Making Connections: The 40th Anniversary of Lowell National Historical Park

bridge bridge

Left image
Although many of Lowell's mills remained in the 1970s, the Boot Cotton Mills was one of the most intact.
Credit: NPS Photo

Right image
Today, the rehabbed Boott houses apartments, offices, condominiums, and several programs and facilities of the National Park Service.
Credit: NPS Photo

Forty years ago, Congress established a National Historical Park in Lowell, Massachusetts. This exhibition, featuring objects from Lowell National Historical Park’s collection, celebrates the park’s 40th anniversary. These objects enable us to reflect on the past, present, and future of Lowell and the park.

Both the City of Lowell and Lowell National Historical Park thrive on partnerships and connections. The park and its sister organization, the Lowell Historic Preservation Commission have connected Lowell’s historical legacy with local businesses, linking public with private interests, and sponsoring diverse cultural initiatives. The park’s very creation was brought about by a combination of the grassroots efforts of community leaders and committed citizens, the political will of politicians and government officials and the creative energy of business owners and preservation advocates.

One of the park’s goals is to build bridges between people, linking the past and the present and continuing connections into the future. Or, as the park’s enabling legislation states, “to preserve and interpret the nationally significant historical and cultural sites, structures, and districts in Lowell, Massachusetts, for the benefit and inspiration of present and future generations.”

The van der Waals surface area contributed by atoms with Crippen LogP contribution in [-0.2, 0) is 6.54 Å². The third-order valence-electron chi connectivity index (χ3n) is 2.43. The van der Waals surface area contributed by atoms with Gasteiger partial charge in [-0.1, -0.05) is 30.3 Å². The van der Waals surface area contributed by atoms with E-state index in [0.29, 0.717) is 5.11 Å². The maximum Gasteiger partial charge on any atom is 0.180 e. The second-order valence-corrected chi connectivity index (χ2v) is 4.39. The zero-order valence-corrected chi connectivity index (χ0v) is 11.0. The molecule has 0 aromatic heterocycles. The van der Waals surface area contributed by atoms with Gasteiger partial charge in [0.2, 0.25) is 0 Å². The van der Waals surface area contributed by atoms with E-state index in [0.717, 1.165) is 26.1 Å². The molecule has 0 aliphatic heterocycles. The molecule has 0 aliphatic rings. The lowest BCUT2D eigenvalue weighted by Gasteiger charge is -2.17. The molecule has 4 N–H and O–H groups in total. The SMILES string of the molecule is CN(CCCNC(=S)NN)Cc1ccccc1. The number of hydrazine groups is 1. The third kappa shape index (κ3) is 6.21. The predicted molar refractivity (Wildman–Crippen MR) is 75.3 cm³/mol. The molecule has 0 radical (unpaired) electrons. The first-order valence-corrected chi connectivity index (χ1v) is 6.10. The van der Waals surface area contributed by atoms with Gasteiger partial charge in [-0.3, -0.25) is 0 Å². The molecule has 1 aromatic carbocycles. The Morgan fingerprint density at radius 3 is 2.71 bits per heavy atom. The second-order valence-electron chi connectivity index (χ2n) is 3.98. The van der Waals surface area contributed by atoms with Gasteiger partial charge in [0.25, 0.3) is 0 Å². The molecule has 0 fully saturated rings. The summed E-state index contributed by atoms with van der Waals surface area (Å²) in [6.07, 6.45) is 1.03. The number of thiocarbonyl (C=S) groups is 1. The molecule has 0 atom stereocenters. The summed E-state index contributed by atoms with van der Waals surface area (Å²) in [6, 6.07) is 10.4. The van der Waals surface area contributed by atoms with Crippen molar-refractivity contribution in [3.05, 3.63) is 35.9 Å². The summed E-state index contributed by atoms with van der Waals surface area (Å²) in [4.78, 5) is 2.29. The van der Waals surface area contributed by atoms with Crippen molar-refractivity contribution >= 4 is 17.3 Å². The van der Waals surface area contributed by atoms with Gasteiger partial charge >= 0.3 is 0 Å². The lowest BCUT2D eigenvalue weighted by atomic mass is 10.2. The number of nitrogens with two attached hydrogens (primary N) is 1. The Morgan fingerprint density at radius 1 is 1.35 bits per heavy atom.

Learn more about highlighted stories about the park below.
  • Postcard of boardinghouse and workers.
    Before the Park

    A group of industrialists, the Boston Associates, began an ambitious project in 1821.

  • The present day boardinghouse behind a green lawn.
    Making the Park

    Discover how city leaders and grassroots organizing led to the preservation of Lowell into an "Urban Cultural Park."

  • Demonstrators operating the weave room.
    Telling the Story

    Telling the human story of the Industrial Revolution and its workers is a central mission of the park.

  • Sculpture of
    Living Lowell

    See how Lowell showcases an array of different cultures, and how this diversity has been embraced for the park's success.

  • Vibrant lights adorn a bridge.
    The Future of the Park

    Discover different interpretations on how to build a vibrant city, and what is important in a community.

  • 136 individuals posing together.
    40th Anniversary Resources

    Discover extra material relating to the 40th Anniversary of Lowell National Historical Park.

Last updated: August 16, 2019

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